Searching over 5,500,000 cases.


searching
Buy This Entire Record For $7.95

Download the entire decision to receive the complete text, official citation,
docket number, dissents and concurrences, and footnotes for this case.

Learn more about what you receive with purchase of this case.

Shipman v. United States

United States Court of Appeals, Seventh Circuit

June 5, 2019

Tracy D. Shipman, Petitioner-Appellant,
v.
United States of America, Respondent-Appellee.

          Argued February 22, 2019

          Appeal from the United States District Court for the Northern District of Illinois, Western Division. No. 16 C 50016 - Philip G. Reinhard, Judge.

          Before Ripple, Manion, and Brennan, Circuit Judges.

          BRENNAN, CIRCUIT JUDGE.

         Tracy Shipman appeals the district court's denial of his petition for collateral postconviction relief under 28 U.S.C. § 2255. When Shipman pleaded guilty to drug charges in 2003, the district court sentenced him under the then-mandatory Sentencing Guidelines. Because Ship-man had three prior "crime of violence" felony convictions, the district court sentenced him as a "career offender." U.S.S.G. § 4B1.1 (2002).[1] The career-offender provision of the Guidelines defined a "crime of violence" in U.S.S.G. § 4B1.2(a)(1)-(2). Two passages in that guideline are at issue here: the enumerated-offenses clause, and the residual clause.

         On appeal, Shipman argues the Guidelines' residual clause is unconstitutionally vague. We agree, a conclusion that follows directly from our decision in Cross v. United States, 892 F.3d 288 (7th Cir. 2018). Indeed, Cross abrogated the rationale supporting the district court's dismissal of Shipman's petition for collateral relief. With that issue resolved, the case hits a snag: the record does not conclusively show whether Shipman was sentenced under the residual clause or the enumerated-offenses clause. We therefore remand this case for further proceedings on the merits of Ship-man's § 2255 petition.

         I. Background

         Because Cross was decided nearly seven months after the district court issued its dismissal order, we summarize the facts and proceedings in this case only to the extent necessary to address the issues presented on appeal.[2]

         Shipman pleaded guilty in 2003 to conspiring to manufacture and distribute methamphetamine in violation of 21 U.S.C. § 846 (2000). His presentence report used the 2002 Sentencing Guidelines Manual, which at that time required district courts to increase the offense level of a "career offender." U.S.S.G. § 4B1.1. A defendant qualifies as a career offender if: (1) the defendant was at least 18 at the time of the instant offense of conviction; (2) the offense of conviction is a "crime of violence or controlled substance offense"; and (3) the defendant has "at least two prior felony convictions of either a crime of violence or a controlled substance offense." § 4B1.1.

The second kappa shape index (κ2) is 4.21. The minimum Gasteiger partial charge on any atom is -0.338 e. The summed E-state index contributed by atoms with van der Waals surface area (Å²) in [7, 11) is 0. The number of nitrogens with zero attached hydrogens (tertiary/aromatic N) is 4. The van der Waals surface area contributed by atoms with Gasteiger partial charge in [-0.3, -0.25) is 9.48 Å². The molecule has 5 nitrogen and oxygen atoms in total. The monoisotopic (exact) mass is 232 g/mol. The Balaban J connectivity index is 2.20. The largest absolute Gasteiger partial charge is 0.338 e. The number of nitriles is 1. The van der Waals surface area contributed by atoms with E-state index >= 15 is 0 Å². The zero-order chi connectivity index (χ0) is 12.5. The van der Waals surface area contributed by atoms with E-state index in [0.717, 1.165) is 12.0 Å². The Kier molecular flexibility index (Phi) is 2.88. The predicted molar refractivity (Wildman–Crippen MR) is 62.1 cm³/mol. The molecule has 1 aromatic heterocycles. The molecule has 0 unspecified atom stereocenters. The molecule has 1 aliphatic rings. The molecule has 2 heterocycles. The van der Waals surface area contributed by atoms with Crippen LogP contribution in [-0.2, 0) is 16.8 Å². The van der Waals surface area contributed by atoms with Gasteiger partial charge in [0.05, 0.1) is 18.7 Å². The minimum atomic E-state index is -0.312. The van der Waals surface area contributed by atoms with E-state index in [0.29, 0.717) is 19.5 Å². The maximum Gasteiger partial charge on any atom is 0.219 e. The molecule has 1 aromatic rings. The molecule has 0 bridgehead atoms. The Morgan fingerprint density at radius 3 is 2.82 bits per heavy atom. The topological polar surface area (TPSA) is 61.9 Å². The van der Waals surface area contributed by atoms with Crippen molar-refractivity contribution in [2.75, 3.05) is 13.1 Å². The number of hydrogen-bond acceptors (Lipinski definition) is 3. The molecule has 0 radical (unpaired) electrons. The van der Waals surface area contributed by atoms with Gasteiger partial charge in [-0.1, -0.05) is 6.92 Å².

When Shipman was sentenced in 2003, the Guidelines' career-offender provisions defined a "crime of violence" (in relevant part) as:

[A]ny offense under federal or state law, punishable by imprisonment for a term exceeding one year, that-
(2) is burglary of a dwelling, arson, or extortion, involves use of explosives, or otherwise involves conduct that presents a serious potential risk of physical injury to another.

U.S.S.G. § 4B1.2(a)(2) (emphasis added). Subsection (2) contains both the "enumerated-offenses clause" (non-italicized text) and the "residual clause" (italicized text).

         The probation officer calculated a Guidelines sentencing range of 262 to 327 months' imprisonment, based in part on Shipman's designation as a career offender. Shipman's age (35 years) and this drug charge supplied the first and second predicates for the career-offender designation. His three prior Arkansas convictions for "residential burglary" in 1986 and 1987 satisfied the third predicate. Shipman did not object to the report's career-offender designation or suggested sentencing enhancement. The district court adopted the presentence report's findings and calculations, classified Shipman as a career offender, and sentenced him to 262 months' imprisonment. ...


Buy This Entire Record For $7.95

Download the entire decision to receive the complete text, official citation,
docket number, dissents and concurrences, and footnotes for this case.

Learn more about what you receive with purchase of this case.